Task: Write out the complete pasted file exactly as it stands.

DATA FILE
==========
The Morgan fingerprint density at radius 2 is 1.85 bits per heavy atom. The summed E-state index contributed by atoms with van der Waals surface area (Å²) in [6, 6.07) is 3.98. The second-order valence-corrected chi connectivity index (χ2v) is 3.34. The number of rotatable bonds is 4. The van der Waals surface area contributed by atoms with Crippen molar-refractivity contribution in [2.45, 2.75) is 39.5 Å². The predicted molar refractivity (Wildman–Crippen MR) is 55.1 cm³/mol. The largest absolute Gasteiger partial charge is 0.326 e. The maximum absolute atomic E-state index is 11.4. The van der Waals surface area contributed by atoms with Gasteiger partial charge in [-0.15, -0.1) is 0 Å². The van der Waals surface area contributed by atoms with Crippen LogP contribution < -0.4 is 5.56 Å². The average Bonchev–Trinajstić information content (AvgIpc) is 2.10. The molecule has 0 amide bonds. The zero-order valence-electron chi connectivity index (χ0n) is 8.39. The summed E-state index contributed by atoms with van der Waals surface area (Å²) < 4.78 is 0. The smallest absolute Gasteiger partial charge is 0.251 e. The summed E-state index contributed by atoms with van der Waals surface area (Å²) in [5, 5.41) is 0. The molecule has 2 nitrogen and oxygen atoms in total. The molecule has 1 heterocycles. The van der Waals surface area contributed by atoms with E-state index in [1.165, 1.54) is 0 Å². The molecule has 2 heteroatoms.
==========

The Morgan fingerprint density at radius 2 is 1.85 bits per heavy atom. The summed E-state index contributed by atoms with van der Waals surface area (Å²) in [6, 6.07) is 3.98. The second-order valence-corrected chi connectivity index (χ2v) is 3.34. The number of rotatable bonds is 4. The van der Waals surface area contributed by atoms with Crippen molar-refractivity contribution in [2.45, 2.75) is 39.5 Å². The predicted molar refractivity (Wildman–Crippen MR) is 55.1 cm³/mol. The largest absolute Gasteiger partial charge is 0.326 e. The maximum absolute atomic E-state index is 11.4. The van der Waals surface area contributed by atoms with Gasteiger partial charge in [-0.15, -0.1) is 0 Å². The van der Waals surface area contributed by atoms with Crippen LogP contribution < -0.4 is 5.56 Å². The average Bonchev–Trinajstić information content (AvgIpc) is 2.10. The molecule has 0 amide bonds. The zero-order valence-electron chi connectivity index (χ0n) is 8.39. The summed E-state index contributed by atoms with van der Waals surface area (Å²) < 4.78 is 0. The smallest absolute Gasteiger partial charge is 0.251 e. The summed E-state index contributed by atoms with van der Waals surface area (Å²) in [5, 5.41) is 0. The molecule has 2 nitrogen and oxygen atoms in total. The molecule has 1 heterocycles. The van der Waals surface area contributed by atoms with E-state index in [1.165, 1.54) is 0 Å². The molecule has 2 heteroatoms.